Monoterpenes are a class of terpenes that consist of two isoprene units and have the molecular formula C10H16. Monoterpenes may be linear (acyclic) or contain rings. Biochemical modifications such as oxidation or rearrangement produce the related monoterpenoids.
Elimination of the pyrophosphate group leads to the formation of acyclic monoterpenes such as ocimene and the myrcenes. Hydrolysis of the phosphate groups leads to the prototypical acyclic monoterpenoid geraniol. Additional rearrangements and oxidations provide compounds such as citral, citronellal, citronellol, linalool, and many others. Many monoterpenes found in marine organisms are halogenated, such as halomon.
In addition to linear attachments, the isoprene units can make connections to form rings. The most common ring size in monoterpenes is a six-membered ring. A classic example is the cyclization of geranyl pyrophosphate to form limonene.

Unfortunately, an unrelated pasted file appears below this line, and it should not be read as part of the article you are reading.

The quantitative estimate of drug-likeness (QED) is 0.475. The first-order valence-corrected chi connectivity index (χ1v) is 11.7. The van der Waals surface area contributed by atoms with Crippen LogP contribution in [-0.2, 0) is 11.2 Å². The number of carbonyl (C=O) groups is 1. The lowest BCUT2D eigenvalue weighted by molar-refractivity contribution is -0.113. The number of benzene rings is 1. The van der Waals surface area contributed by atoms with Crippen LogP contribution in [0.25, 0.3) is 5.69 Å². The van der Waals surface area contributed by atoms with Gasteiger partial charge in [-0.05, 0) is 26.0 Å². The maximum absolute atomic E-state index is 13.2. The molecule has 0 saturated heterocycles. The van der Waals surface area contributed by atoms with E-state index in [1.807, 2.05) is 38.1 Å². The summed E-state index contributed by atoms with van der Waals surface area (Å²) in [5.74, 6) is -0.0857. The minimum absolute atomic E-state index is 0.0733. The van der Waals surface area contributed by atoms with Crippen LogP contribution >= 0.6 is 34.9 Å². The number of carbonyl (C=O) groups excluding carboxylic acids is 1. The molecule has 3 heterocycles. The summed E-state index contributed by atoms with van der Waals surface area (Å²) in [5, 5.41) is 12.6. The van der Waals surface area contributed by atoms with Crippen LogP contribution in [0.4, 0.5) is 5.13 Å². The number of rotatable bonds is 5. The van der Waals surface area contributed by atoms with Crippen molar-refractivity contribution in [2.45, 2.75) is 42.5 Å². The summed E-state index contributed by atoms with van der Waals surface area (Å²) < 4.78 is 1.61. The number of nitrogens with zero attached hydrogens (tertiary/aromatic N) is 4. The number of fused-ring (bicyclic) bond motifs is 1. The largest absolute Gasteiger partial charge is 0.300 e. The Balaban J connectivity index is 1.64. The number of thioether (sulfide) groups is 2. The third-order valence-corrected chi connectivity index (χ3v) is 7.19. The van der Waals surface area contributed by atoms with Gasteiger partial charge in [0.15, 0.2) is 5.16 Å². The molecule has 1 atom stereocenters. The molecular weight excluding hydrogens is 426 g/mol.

The terpinenes, phellandrenes, and terpinolene are formed similarly. Hydroxylation of any of these compounds followed by dehydration can lead to the aromatic p-cymene. Important terpenoids derived from monocyclic terpenes are menthol, thymol, carvacrol and many others.
Other bicyclic monoterpenes include carene, sabinene, camphene, and thujene. Camphor, borneol and eucalyptol are examples of bicyclic monoterpenoids containing ketone, alcohol, and ether functional groups, respectively.
Role in climate
Monoterpenes are emitted by forests and form aerosols that can serve as cloud condensation nuclei (CCN). Such aerosols can increase the brightness of clouds and cool the climate.
Several monoterpenes have antibacterial activity, such as linalool.